Guides Azure: Opting for ARM or the Classic Way of Doing Things?

Azure: Opting for ARM or the Classic Way of Doing Things?




Over a period of time, we have seen massive improvements in Microsoft Azure Public Cloud. Azure public cloud is used widely and offers cheap cloud solutions.

There are two modes supported by Azure public cloud: Classic and Azure Resource Manager modes, sometimes referred to as just ARM. When you use the Classic Portal at https://manage.windowsazure.com, you are working with the classic mode of Azure. In classic mode, Windows Server Tutorials each resource you create in Azure is a single management unit.

Although Azure resources are created in a cloud container, when it comes to managing resources in a cloud container, you must manage all of the resources individually. The classic mode does not allow grouping of resources, which makes managing Azure resources difficult.

When you interact with Classic mode resources from a command line such as Azure PowerShell, you are using Azure Service Management API calls (ASM). ASM is a traditional way of accessing Azure resources. Both the Classic portal and Azure PowerShell version 0.9.8 use ASM API calls to manage Azure resources.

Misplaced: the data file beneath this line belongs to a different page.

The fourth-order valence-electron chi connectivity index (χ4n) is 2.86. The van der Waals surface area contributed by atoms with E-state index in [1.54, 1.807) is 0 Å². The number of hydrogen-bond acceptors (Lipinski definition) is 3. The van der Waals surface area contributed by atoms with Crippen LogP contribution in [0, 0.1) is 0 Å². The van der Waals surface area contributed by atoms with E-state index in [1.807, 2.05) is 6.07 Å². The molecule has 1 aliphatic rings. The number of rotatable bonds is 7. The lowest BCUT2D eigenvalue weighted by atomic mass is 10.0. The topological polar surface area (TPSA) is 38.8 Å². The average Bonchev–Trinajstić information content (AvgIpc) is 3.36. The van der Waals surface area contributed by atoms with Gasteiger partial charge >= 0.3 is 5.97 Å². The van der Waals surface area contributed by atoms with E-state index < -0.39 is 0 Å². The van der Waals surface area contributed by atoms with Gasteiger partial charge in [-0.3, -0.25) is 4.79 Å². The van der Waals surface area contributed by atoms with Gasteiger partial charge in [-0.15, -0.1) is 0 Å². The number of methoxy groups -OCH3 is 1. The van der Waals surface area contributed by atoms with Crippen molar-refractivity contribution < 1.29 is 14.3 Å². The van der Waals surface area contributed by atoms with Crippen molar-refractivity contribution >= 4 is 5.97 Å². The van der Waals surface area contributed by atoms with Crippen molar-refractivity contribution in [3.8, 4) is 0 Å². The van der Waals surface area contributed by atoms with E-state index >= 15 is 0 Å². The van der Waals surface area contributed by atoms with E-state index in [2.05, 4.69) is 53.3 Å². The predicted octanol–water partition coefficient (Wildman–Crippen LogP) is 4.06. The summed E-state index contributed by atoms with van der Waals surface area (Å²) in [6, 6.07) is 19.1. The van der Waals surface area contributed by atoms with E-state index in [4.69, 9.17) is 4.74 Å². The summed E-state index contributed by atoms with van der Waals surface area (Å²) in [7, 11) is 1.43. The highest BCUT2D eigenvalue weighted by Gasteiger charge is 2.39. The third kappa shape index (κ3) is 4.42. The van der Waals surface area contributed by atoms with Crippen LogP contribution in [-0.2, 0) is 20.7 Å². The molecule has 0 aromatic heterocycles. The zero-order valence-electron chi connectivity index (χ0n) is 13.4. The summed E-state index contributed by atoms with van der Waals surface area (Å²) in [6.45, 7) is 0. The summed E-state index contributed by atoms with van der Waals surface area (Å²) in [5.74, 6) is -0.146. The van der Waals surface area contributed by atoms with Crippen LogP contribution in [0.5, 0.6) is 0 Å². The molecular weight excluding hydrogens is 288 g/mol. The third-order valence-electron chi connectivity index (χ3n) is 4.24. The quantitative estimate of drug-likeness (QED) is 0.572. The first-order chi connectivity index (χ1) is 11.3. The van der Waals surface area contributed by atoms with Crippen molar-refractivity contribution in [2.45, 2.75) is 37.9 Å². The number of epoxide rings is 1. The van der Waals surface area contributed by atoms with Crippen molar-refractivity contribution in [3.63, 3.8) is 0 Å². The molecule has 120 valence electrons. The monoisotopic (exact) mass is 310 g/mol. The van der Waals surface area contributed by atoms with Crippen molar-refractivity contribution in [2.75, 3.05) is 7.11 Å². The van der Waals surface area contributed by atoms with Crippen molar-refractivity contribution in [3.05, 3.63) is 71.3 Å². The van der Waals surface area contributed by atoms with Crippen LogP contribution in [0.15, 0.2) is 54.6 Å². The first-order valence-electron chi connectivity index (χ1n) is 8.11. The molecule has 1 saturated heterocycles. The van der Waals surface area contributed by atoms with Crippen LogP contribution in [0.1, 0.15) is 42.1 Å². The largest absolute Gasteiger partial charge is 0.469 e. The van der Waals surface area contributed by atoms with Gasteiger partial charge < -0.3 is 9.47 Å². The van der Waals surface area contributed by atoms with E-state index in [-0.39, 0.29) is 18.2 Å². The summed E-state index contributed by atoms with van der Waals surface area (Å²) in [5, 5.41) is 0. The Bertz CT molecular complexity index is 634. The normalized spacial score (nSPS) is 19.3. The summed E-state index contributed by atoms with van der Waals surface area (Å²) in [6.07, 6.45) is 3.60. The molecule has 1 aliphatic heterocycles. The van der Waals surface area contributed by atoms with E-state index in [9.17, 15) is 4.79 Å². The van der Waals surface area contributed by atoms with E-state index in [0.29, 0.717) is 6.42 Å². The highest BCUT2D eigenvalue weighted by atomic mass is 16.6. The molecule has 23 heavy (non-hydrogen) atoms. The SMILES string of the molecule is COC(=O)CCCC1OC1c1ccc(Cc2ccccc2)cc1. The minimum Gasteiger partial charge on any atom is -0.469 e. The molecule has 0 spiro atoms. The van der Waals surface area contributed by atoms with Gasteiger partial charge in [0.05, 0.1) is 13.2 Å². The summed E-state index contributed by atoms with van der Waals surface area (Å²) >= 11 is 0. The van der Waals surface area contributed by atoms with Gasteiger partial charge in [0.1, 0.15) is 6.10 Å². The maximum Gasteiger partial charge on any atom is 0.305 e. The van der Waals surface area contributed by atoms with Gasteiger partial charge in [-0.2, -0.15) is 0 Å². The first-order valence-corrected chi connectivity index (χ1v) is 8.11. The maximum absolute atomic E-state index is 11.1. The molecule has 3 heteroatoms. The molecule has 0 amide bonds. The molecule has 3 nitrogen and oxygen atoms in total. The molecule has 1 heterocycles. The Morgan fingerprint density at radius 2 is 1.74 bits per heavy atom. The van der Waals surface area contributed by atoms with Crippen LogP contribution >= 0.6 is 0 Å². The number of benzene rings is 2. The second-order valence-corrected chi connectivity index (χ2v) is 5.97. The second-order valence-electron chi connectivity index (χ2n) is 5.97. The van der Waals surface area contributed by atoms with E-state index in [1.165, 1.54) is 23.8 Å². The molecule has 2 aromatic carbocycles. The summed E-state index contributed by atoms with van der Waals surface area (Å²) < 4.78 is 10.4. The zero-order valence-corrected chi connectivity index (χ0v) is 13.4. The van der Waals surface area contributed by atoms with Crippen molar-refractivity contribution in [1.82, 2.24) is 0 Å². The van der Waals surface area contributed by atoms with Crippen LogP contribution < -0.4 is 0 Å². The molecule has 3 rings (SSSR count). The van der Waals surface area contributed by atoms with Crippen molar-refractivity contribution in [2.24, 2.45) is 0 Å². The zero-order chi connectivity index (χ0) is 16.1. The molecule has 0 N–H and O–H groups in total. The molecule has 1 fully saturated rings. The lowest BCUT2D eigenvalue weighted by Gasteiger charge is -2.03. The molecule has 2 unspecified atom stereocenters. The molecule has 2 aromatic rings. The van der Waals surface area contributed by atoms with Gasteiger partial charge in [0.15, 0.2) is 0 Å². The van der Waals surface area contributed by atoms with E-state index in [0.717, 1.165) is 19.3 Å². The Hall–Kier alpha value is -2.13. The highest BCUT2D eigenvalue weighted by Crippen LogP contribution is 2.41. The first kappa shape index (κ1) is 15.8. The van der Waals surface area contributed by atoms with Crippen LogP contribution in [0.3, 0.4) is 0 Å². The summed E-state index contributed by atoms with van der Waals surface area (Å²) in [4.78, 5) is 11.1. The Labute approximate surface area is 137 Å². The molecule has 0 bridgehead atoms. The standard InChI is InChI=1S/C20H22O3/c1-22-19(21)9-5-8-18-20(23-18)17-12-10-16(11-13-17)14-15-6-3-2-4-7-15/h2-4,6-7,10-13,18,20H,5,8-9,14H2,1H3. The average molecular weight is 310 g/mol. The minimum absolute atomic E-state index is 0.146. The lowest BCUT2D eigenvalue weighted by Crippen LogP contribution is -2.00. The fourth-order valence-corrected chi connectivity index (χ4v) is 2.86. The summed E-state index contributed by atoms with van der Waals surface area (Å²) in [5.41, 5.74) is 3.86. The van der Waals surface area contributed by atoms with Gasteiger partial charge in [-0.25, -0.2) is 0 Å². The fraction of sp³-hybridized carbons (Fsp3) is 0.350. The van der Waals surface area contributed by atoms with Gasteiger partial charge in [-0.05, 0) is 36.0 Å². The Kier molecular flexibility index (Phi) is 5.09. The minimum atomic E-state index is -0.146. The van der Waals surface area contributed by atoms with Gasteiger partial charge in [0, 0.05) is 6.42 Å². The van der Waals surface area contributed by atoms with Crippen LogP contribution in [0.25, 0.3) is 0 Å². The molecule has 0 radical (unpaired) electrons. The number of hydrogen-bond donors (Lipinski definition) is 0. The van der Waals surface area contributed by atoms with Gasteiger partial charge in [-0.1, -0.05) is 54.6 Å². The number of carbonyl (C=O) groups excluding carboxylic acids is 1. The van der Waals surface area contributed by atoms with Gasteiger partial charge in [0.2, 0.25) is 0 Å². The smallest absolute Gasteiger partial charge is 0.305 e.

On the other hand, when you use the Azure Portal to create or manage Azure resources, you are working with the Azure Resource Manager (ARM). ARM allows you to deploy Azure resources in groups called Resource Groups.

It is important to note that if you use the Classic portal to create or manage Azure resources, you can only work with Classic resources.

The new Azure portal at https://portal.azure.com allows the ability to work with both Classic and ARM Resources. When you interact with ARM using command-line tools such as Azure PowerShell, you are using ARM API calls. From within the PowerShell window, you will need to use the Azure-SwithMode –Name AzureResourceManagercommand to switch from ASM to ARM or to work with the ARM resources.

The Azure Resource Manager plays an important role in managing resources as a single unit. The Azure Resource Manager provides the following benefits:

  • Deploy, manage and monitor Azure resources as a group
  • Deploy resources repeatedly
  • Supports creating templates. Templates can be created to include a set of resources to be deployed as part of a cloud solution
  • Allows you to define dependencies between resources so they are deployed in the correct order
  • Ability to apply RBAC policies to all resources in a Resource Group
  • Ability to specify “tags” to resources for programmatic purposes

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